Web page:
The rapid growth and ease of integration of virtualization are good examples of this. Virtualization became available for Linux much more quickly than it came to proprietary software. In addition, the standards and open development inherent in the open source process create software that works extremely well, in many environments, with many other applications. For healthcare organizations, that kind of interoperability is crucial.
One of the key messages you hear in business today is about architecture — or the “stack.” Everybody wants to know what your SOA — your Service-Oriented Architecture — is going to be like. Whether it’s your Web server or applications for business or data, all the pieces have to operate smoothly and affordably.
In the open source world, that happens because the software — or in this case, middleware — is built transparently, and developers and users share with each other to improve interoperability and functionality for everyone. Proprietary software is built by a very different process, where developers and vendors create silos of information that cannot easily be accessed by each other. Proprietary vendors often hesitate to work together, and this poses a problem when IT swaps out one part of the infrastructure for a new vendor’s solution.
For healthcare, integration of information is key, driving everything from patient care delivery to research to complying with regulatory authorities. Many of these processes are fed by heterogeneous sources of distributed information, and timely access to this information is a challenge.
There is open source technology that solves this problem. Data services applications integrate data from various dispersed systems, presenting a single, real-time view of patient-centric clinical data and consolidated business data that can increase the quality of patient care while decreasing costs.
Q: Are hospitals compromising reliability or security by using open source?
Not at all; McKesson Provider Technologies, Beth Israel Deaconess Medical Center in Boston, the Florida Hospital, all run on Linux. And we are seeing very large integrated delivery networks like Kaiser, the University of Pittsburgh Medical Center, Highmark (Blue Cross, Blue Shield), and United Health make significant investments in open source.
The healthcare leaders who have moved to open source solutions are experiencing uptimes of “four-nines” — 99.99% — or better. These organizations are migrating for the cost savings, but they’re staying for the quality, the reliability, and the improved operations. They are finding that support quality is on par with industry standards, if not higher. Support for things like integration, clustering, and virtualization is usually much better with open source software than with proprietary solutions.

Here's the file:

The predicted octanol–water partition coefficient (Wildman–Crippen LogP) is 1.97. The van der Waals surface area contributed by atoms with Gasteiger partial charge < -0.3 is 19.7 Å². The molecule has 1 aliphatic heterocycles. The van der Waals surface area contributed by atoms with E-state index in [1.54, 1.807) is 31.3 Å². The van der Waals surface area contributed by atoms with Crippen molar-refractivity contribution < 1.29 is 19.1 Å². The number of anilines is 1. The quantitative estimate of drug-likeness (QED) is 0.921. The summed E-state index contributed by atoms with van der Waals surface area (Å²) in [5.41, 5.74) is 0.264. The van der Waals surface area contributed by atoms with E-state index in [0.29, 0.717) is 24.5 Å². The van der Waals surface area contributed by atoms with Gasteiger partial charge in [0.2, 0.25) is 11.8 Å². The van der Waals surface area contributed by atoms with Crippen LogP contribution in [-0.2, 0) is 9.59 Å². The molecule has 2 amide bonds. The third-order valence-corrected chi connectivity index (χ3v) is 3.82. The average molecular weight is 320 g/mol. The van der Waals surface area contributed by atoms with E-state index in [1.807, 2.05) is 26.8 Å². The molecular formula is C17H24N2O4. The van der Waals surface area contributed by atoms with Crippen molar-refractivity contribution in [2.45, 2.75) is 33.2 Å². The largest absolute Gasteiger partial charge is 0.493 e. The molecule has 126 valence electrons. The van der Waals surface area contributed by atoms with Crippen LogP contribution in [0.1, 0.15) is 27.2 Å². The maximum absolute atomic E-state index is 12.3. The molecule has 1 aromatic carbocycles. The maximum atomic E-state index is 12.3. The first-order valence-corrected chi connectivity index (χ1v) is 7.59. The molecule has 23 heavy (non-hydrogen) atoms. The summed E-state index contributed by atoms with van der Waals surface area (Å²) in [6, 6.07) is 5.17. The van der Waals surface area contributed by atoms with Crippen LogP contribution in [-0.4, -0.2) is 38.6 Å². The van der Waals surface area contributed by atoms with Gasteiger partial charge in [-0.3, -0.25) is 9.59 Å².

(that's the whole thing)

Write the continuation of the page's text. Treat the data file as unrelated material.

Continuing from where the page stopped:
Q: What would you suggest to healthcare organizations that are interested in moving forward with open source?
Every healthcare organization we work with is focused pretty heavily on reducing the cost of operations, lowering the cost of integration and compliance, and improving the quality and the reliability of their systems operation. Open source products can achieve all these goals.
I’d suggest that larger healthcare organizations start looking at pilots around server consolidation and virtualization. The savings available through the collapsing of physical infrastructure and the virtualization of servers are substantial — 25% to 30% of the cost of operations in the datacenter.
For smaller healthcare providers, Linux and open source software should be evaluated as part of an overall software-as-a-service strategy. For example, we’re increasingly finding that ambulatory physician practices and smaller operations are looking at vendors providing software as a service. In the electronic medical record space, we see eClinical Works providing a host of solutions running on Linux out of its seven datacenters to some 10,000 physicians.
Open source really offers something for every healthcare organization. The key is to get started and begin to build some capabilities and confidence. Over and over again, we see that healthcare organizations come to open source for cost, but continue to be impressed with the quality and the reliability of open source solutions.